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Most consumers do not even know about the U.S. salmonella scare. And those who do, rarely care. Mexicans are accustomed to washing all produce because the vegetables sold on the national market are not held to the same standards as those certified for export.
Sergio Martinez, a 40-year-old bricklayer buying 4.5 pounds (2 kilograms) of tomatoes, says he isn't worried about a little salmonella. He washes all of his produce with bleach and water.
«What the U.S. doesn't want is what we see here. They always send the best stuff over there, from avocados to tequila,» he said. «What ends up here is second-rate. Almost all vegetables are contaminated with something because they water them with sewer water and put on a lot of chemicals.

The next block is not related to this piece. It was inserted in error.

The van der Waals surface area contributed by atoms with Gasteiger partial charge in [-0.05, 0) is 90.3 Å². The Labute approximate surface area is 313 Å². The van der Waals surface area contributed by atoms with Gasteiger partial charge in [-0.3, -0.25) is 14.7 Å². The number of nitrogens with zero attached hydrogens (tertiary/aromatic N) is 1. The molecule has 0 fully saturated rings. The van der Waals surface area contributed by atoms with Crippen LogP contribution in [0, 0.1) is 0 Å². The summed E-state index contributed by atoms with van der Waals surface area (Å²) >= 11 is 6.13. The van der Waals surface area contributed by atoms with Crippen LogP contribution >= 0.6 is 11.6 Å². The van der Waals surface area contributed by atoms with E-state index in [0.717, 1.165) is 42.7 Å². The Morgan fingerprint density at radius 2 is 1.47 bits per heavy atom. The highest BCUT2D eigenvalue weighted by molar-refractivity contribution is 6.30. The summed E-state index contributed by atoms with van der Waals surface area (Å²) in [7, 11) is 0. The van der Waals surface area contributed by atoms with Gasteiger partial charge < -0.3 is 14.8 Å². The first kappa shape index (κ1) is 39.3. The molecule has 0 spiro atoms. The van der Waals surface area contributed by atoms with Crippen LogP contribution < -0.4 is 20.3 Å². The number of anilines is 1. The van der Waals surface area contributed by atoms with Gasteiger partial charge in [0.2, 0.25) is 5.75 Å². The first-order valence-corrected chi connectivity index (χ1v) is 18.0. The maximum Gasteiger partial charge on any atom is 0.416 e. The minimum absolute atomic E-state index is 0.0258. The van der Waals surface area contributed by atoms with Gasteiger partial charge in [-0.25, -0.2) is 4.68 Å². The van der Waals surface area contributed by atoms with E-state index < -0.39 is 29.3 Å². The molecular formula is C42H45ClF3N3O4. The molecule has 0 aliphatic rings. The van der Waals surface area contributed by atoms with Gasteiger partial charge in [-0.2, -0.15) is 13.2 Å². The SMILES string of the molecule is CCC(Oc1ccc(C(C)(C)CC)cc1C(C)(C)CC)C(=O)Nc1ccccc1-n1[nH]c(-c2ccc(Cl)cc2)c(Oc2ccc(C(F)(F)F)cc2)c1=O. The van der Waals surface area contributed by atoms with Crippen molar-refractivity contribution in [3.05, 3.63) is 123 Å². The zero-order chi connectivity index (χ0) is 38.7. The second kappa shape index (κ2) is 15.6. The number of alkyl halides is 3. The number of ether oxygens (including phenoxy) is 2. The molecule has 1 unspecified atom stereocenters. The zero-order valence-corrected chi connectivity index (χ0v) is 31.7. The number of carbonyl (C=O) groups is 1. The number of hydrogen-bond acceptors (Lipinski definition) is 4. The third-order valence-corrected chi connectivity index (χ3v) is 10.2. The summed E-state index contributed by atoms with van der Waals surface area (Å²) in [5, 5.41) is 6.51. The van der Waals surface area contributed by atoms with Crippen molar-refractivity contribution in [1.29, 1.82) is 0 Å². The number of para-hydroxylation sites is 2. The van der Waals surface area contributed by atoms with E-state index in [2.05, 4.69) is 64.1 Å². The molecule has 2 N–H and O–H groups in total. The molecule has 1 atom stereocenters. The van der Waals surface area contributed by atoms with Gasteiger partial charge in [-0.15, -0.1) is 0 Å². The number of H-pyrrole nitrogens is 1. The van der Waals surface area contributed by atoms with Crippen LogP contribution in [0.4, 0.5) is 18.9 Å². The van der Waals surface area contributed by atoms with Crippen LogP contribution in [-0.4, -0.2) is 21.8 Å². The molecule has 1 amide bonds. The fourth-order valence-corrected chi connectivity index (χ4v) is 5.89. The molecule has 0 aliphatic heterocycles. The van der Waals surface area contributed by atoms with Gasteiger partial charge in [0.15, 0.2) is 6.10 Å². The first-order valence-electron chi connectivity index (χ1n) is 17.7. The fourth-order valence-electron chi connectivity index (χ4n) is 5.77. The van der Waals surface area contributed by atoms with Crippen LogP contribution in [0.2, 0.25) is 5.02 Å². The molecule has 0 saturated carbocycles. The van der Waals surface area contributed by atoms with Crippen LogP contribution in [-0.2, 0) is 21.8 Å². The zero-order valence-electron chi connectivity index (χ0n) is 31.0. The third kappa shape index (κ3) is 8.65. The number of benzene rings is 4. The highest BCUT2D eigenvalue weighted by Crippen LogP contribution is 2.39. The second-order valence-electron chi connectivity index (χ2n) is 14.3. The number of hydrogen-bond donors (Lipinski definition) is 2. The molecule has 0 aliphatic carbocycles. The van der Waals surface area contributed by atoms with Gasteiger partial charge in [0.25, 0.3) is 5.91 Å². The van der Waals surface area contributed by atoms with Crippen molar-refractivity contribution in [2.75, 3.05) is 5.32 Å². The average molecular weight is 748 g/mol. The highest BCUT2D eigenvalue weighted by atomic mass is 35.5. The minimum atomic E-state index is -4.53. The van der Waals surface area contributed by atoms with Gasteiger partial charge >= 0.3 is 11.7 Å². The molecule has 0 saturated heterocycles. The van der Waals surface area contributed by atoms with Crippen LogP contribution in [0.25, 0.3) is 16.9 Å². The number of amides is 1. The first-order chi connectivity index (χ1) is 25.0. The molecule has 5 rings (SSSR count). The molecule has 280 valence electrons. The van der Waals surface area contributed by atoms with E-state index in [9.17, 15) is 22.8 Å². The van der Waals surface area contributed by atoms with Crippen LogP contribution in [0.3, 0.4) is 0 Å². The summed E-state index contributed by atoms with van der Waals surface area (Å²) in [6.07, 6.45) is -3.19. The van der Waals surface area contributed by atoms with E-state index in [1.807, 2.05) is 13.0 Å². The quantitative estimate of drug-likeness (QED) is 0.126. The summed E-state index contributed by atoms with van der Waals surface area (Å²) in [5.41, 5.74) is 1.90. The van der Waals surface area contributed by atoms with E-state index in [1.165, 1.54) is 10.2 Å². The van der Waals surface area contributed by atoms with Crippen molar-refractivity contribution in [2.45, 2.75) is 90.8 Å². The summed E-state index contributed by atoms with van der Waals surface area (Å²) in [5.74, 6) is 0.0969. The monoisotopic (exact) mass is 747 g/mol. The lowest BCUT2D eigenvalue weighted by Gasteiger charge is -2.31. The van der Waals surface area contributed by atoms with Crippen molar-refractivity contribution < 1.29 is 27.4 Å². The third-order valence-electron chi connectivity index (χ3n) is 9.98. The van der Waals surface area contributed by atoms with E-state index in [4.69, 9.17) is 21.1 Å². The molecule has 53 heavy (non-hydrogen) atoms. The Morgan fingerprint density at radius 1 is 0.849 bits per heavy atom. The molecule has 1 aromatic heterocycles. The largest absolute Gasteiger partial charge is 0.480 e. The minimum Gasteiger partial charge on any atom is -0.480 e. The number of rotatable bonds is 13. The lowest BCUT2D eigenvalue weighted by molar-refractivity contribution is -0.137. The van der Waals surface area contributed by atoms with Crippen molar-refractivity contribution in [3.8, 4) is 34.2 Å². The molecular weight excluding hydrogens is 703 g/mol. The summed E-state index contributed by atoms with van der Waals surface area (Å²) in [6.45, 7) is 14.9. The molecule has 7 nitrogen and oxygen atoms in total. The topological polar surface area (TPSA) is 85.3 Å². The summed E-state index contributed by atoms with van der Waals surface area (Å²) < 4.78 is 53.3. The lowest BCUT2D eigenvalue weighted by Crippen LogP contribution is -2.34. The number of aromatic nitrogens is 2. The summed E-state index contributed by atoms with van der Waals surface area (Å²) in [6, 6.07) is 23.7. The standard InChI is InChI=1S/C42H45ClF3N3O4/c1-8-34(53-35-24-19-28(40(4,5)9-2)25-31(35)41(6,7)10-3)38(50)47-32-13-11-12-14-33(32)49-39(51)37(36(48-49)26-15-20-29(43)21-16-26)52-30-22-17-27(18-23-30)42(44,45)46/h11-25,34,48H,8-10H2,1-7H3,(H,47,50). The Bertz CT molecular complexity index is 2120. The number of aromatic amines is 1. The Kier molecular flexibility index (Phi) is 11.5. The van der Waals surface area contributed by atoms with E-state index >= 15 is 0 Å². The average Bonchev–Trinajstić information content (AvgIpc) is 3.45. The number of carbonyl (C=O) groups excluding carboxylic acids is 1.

Mexican consumers are benefiting from the scare. In the capital's vegetable markets, consumers can now buy top quality tomatoes for 8 pesos per kilogram (35 U.S. cents a pound). That's a third less than normal prices.
Mexican officials insist there's nothing to worry about here